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Most fibromyalgia patients don't feel they can articulate a cause of their pain

  [ 5 votes ]   [ 2 Comments ]
www.ProHealth.com • August 31, 2012


Article:
Quantitative assessment of the "inexplicability" of fibromyalgia patients: A pilot study of the fibromyalgia narrative of "medically unexplained" pain
- Source: Clinical Rheumatology, online Jul 22, 2012

By Robert Ferrari

[Note: the non-FM pain patients surveyed for comparison included rheumatoid arthritis, whiplash-associated disorder, osteoarthritis, tendinitis, bursitis, and back pain.]

The purpose of this study was to quantify the degree to which fibromyalgia patients perceive the cause of their pain to be inexplicable or difficult to understand.

The author developed two simple Likert scales, Understand Pain Scale and Explain Pain Scale, which ask the subject to indicate the degree to which they are able to, respectively, understand the cause of their pain and to explain the cause of their pain to others.

A total of 104 subjects who met the 1990 American College of Rheumatology Diagnostic Criteria for fibromyalgia (FM group), and 272 subjects with widespread pain who did not meet these criteria (non-FM group) completed these two instruments.

On the Understand Pain Scale:

• 67.3% of FM subjects endorsed either the item "understand very little about the cause of my pain (the reason I have pain)" or "cannot understand at all the cause of my pain (the reason I have pain)".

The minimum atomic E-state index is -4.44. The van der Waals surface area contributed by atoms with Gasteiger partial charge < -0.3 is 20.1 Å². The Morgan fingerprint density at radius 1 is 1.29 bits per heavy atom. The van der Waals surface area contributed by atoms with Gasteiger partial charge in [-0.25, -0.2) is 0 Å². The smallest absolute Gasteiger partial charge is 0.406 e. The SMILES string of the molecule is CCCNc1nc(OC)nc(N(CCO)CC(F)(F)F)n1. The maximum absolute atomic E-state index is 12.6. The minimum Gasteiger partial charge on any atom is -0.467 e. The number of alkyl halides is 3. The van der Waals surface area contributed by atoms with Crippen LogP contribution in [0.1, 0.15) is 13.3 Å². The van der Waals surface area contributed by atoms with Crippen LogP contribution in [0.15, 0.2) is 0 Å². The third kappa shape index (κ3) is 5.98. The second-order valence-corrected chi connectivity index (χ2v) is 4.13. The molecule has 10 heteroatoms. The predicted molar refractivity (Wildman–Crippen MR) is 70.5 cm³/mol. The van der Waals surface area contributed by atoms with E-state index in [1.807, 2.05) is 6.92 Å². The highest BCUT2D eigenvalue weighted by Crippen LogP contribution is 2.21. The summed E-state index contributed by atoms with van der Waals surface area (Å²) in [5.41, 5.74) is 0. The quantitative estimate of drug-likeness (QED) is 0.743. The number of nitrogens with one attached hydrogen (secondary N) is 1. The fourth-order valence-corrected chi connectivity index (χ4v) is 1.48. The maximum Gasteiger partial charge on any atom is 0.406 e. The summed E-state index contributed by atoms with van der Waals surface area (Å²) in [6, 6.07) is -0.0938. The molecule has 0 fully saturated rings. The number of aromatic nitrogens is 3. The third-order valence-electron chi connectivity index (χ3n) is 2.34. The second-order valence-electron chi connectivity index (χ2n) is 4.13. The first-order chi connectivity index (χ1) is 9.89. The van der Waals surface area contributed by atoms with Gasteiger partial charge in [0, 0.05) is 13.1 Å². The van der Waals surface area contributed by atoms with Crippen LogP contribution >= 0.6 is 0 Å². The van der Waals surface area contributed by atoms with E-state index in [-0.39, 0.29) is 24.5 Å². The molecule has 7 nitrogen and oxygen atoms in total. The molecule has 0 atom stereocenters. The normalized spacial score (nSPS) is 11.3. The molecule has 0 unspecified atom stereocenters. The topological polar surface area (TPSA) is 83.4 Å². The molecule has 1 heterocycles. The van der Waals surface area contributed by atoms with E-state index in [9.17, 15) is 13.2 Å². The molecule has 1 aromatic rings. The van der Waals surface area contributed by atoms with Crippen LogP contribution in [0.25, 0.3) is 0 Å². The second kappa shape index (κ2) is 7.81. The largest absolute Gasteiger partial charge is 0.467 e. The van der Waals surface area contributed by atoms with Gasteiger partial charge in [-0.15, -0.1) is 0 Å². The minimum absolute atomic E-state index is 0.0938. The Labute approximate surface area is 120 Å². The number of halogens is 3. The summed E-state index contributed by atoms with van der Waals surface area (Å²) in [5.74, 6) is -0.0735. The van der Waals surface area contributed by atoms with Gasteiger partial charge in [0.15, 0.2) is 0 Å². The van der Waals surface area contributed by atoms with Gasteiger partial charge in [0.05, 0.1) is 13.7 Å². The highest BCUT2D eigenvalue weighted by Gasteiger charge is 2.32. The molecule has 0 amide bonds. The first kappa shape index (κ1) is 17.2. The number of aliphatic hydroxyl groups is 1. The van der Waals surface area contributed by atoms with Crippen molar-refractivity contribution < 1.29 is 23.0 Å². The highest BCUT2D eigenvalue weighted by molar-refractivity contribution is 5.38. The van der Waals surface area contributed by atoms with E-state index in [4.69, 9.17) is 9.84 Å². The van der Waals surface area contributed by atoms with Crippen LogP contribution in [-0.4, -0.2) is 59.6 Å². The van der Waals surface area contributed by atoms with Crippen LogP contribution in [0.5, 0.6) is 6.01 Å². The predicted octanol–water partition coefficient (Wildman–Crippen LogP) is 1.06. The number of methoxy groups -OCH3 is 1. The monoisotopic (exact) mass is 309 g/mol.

• By comparison, 16.2% of the non-FM group with widespread pain endorsed either of these Understand Pain Scale items.

On the Explain Scale:

• 84.6% of fibromyalgia subjects endorsed either the item "can very little or not very often explain the cause of my pain (the reason I have pain) to others" or "cannot at all explain the cause of my pain (the reason I have pain) to others".

• In contrast, 21.7% of non-FM group subjects with widespread pain endorsed either of the aforementioned items.

Compared to other patients with chronic, widespread pain, fibromyalgia patients report a much greater degree of difficulty in understanding the cause of their pain and explaining the cause of their pain to others.

This phenomenon may reflect the narrative of "inexplicability" in fibromyalgia patients that distinguishes them from other widespread pain populations.

Source: Clinical Rheumatology, online Jul 22. Ferrari R. Department of Medicine, University of Alberta, Edmonton, Alberta, Canada [Email: rferrari@shaw.ca]





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Article Comments Post a Comment

How could FM patients articulate the cause of their pain when it is unknown.
Posted by: leelaplay
Aug 31, 2012
Am I missing something? The other diseases named have known causes and/or mechanisms. The cause of FM is still unknown. So why would they set up a study seeing if FM patients can understand or explain the cause of their pain and compare their ability to do so with other diseases where there is a known cause???? This makes zero sense to me.
Reply Reply

please
Posted by: roge
Sep 2, 2012
another useless study
Reply Reply
 
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